Hats off to Barrick

I don’t believe in the health of the stock market at large. It has further to fall in my opinion. Nationally it seems we are being feed the idea that the worst is behind us in terms of this financial crisis, and that reassuring message seems to have gotten people back into the stock market. It’s a classic suckers rally that is only going to end badly for investors. Paradoxically, the modern investment mantra of “stocks for the long haul” and using diversity as a means of protection is just going to guarantee that the average investor will feel the full weight of this next leg downward. Gold, on the other hand, has a bright future.

I’ve made a great deal of money trading shares of Barrick Gold (ticker symbol ABX) over the past twelve months. It’s a company I follow quite closely. I feel its one of the few great investments available in the stock market as it allows for you to gain leveraged exposure to the rising gold price while at the same time holding a stock that is paying you dividends. While the oblivious investors of the world are foolishly plowing their money into stock market index funds without the slightest clue as to the fundamentals of their underlying investment, I believe, as Henry Ford did (and Warren Buffet does) that its perfectly alright to put all your eggs in one basket provided that you “watch that basket.” Barrick is my egg basket and I watch it quite closely.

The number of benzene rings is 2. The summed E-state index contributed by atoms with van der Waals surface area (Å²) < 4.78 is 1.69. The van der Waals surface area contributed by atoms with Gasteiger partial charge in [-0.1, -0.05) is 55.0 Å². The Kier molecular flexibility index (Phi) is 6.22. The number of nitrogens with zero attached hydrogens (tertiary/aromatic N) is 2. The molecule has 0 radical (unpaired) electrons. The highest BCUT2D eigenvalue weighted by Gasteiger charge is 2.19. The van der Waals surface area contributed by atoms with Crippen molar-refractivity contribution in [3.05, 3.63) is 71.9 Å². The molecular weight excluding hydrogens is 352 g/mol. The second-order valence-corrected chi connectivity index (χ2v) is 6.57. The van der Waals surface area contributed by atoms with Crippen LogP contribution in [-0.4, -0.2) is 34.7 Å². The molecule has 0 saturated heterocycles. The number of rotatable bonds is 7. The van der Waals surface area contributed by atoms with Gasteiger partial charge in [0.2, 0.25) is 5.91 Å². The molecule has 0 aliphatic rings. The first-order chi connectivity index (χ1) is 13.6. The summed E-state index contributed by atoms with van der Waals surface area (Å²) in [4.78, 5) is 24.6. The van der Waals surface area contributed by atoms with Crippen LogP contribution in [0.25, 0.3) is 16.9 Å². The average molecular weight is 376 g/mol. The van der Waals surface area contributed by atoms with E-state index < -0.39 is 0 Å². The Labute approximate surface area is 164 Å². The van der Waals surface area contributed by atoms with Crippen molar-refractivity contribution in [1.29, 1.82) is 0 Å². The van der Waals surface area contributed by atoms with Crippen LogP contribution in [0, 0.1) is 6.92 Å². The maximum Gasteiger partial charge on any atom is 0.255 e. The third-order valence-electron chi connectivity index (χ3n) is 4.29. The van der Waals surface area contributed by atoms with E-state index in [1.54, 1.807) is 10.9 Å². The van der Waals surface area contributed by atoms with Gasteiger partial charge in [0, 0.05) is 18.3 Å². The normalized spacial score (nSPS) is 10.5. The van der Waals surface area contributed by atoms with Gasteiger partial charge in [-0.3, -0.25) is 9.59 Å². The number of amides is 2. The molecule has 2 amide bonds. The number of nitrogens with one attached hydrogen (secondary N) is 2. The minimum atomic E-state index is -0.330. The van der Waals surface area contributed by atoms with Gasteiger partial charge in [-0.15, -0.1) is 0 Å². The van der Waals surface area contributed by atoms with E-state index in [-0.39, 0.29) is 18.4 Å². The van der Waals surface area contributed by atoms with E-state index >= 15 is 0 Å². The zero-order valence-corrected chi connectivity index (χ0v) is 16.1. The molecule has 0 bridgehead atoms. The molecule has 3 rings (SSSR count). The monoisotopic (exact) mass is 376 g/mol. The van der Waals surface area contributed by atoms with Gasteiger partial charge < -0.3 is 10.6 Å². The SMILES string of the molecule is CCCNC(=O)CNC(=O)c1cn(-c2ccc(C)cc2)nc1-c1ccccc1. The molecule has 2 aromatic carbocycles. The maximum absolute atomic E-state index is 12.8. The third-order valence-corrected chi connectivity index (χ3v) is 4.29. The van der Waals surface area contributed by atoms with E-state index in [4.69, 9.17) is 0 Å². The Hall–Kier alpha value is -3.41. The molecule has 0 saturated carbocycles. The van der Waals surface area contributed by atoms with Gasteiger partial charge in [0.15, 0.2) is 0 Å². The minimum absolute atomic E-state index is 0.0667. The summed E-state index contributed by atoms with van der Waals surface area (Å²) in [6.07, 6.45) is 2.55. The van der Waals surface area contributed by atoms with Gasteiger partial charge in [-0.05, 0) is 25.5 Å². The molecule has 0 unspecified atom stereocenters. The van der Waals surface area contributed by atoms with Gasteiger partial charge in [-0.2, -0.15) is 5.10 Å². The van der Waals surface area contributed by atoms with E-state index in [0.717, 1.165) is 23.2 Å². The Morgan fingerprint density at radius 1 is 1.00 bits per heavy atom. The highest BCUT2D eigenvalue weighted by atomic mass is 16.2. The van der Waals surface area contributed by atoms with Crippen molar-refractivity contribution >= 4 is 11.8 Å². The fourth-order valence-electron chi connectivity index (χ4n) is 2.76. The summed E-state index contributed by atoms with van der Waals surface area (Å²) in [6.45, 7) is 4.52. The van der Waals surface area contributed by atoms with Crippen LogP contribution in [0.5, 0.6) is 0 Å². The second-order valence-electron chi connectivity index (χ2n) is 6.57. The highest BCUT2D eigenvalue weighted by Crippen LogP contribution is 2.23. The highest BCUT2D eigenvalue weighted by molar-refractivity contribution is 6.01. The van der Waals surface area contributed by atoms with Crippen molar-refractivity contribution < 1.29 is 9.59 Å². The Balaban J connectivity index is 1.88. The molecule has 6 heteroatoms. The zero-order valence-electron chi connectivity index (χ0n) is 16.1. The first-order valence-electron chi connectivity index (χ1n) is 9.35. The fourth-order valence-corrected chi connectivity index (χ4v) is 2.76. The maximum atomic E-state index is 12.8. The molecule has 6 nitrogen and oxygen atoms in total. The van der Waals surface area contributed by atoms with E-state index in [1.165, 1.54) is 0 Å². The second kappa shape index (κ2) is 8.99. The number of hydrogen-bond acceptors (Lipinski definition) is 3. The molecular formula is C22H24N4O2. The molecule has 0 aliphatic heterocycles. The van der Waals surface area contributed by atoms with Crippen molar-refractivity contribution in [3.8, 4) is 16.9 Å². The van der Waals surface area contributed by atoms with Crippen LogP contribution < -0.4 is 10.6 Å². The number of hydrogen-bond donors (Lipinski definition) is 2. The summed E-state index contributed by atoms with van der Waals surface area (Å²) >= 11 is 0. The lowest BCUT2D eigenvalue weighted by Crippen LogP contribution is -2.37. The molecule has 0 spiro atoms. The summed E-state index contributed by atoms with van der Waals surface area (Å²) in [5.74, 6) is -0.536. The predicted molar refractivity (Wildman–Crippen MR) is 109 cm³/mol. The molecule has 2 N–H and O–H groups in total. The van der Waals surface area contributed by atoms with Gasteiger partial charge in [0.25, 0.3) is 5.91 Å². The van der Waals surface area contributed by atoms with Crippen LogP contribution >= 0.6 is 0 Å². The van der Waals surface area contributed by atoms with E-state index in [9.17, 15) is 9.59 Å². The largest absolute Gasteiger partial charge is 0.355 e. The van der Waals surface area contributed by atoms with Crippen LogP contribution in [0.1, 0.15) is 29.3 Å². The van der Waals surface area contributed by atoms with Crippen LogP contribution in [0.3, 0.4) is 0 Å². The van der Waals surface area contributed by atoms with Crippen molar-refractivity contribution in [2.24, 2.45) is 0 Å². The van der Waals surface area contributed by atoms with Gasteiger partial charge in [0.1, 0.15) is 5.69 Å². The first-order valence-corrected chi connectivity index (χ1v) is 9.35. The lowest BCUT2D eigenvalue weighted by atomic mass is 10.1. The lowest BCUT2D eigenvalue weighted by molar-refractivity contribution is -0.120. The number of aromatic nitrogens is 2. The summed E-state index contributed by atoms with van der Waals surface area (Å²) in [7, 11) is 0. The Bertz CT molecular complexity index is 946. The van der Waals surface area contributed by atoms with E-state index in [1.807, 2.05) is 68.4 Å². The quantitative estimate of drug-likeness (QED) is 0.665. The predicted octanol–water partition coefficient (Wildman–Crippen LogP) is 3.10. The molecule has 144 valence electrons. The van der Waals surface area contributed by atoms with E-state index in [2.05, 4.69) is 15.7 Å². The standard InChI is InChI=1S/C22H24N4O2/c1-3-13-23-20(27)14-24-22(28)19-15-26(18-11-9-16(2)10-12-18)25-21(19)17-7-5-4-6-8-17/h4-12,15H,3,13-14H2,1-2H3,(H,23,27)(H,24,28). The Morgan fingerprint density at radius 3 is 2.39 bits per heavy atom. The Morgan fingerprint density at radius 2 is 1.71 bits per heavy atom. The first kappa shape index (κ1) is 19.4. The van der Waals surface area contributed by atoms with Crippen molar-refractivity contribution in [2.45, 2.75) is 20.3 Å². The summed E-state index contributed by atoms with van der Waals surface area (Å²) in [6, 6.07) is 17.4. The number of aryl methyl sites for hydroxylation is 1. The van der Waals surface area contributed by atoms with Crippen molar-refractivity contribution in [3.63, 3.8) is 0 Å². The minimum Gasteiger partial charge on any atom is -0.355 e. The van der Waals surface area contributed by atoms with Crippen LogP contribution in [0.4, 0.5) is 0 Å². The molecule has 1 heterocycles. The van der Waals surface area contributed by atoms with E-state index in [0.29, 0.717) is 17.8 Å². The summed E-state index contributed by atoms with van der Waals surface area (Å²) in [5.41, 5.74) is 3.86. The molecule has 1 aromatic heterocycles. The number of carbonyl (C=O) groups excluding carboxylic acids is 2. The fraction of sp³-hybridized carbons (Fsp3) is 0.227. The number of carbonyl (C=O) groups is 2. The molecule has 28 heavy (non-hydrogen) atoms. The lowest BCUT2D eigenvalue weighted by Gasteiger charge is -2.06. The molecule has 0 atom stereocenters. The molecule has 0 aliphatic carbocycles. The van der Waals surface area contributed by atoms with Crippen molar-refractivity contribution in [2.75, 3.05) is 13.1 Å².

Earlier in the year, I took apart their financial projections and put it into an Excel spreadsheet. My own estimate as to what the company would earn was around $1.65 a share for the year, and that’s the figure I kept in mind when I was trading Barrick. I figured that the eventual broad-based stock market downturn would not allow companies to enjoy huge premiums in their price-to-earnings ratio, so I was reluctant to hold Barrick at a PE ratio greater than 20. Using my figure of $1.65, that put the maximum price I was willing to pay for Barrick at $33. This outlook encouraged me to buy Barrick when it dipped below $30 and sell Barrick at anything over $35. That generous range is what the stock has been trading in all year, and it’s more than enough of a range to show a decent profit by simply buying low and selling high.

I now have to factor in some new information, however, because Barrick just released their 2nd Quarter results. Their production is ahead of schedule and they’ve been able to keep their costs down. it now looks like a reasonable estimate for their 2009 earnings is going to be closer to $2.12 a share. Factoring in a PE ratio of 20, that makes Barrick an excellent buy at anything under $40. Currently it’s at $35, and I’m looking to increase my exposure to it. I just don’t see that this company stock has any real downside at this price given it’s recent performance, the gold’s potential to rise as this crisis drags on.

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